A few shops down there were a couple more chairs and we attempted some more shut-eye, just as the cleaners arrived.  They began to vacuum around us but we pushed on through for a few more moments (I remember dreaming that our possessions were being vacuumed off us) until they turned on the radio, frequency set to 80s rock. It was 5am. We gave up. Starbucks opened, we bought ourselves a coffee and began 12 more hours of waiting like zombies in the airport from hell.  I used to want to visit South Africa, but not anymore. I feel like I've already spent a lifetime there!'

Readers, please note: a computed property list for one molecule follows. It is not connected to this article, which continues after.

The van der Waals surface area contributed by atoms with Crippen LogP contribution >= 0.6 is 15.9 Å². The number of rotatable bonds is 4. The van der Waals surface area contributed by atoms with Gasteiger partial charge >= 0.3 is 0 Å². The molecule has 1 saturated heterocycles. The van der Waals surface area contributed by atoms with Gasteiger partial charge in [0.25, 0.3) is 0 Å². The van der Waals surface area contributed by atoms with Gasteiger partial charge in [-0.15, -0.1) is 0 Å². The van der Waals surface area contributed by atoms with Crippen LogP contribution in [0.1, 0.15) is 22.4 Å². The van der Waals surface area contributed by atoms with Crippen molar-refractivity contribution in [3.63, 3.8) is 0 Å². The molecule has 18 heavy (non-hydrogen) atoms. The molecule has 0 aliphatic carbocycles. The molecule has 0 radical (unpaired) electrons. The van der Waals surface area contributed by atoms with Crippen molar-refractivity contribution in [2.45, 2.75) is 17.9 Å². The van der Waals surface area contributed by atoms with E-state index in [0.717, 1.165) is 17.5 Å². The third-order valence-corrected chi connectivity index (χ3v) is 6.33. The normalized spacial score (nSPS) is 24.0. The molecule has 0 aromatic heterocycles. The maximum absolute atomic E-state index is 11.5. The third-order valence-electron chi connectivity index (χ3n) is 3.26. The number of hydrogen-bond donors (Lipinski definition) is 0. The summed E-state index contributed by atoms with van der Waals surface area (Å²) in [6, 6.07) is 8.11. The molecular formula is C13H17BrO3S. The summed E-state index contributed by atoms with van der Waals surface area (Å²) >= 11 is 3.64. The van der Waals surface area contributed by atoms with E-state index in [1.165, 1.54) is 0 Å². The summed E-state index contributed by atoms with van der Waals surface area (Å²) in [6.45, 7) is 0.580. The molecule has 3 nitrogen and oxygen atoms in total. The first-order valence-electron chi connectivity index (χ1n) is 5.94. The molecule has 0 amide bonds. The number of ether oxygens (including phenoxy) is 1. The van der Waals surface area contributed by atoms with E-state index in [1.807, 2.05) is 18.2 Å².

- Anna

Zombie bus, Indonesia

'Thirty-six hours on a zombie bus from Bukittinggi (Sumatra) to Jakarta spanned two nights. The first night I was stuck right up the back  where everyone else used me as a pillow, while at the same time trying to steal anything they could find. I lost my sunglasses, but managed to beat off the woman trying to nick my watch. I then got moved next to an old man who stoutly refused to open the window even though the bus wasn't air-conditioned. At the end of the second night I got dumped onto the side of a six lane motorway on Jakarta's outskirts. I squeezed onto a crowded local bus feeling more dead than alive. When the driver slammed on the brakes I grabbed a woman in a headlock as I headed towards the windscreen and we both ended up in the stairwell. I took trains for the rest of that trip.'
- Steve

Sleepless nights with a newborn, India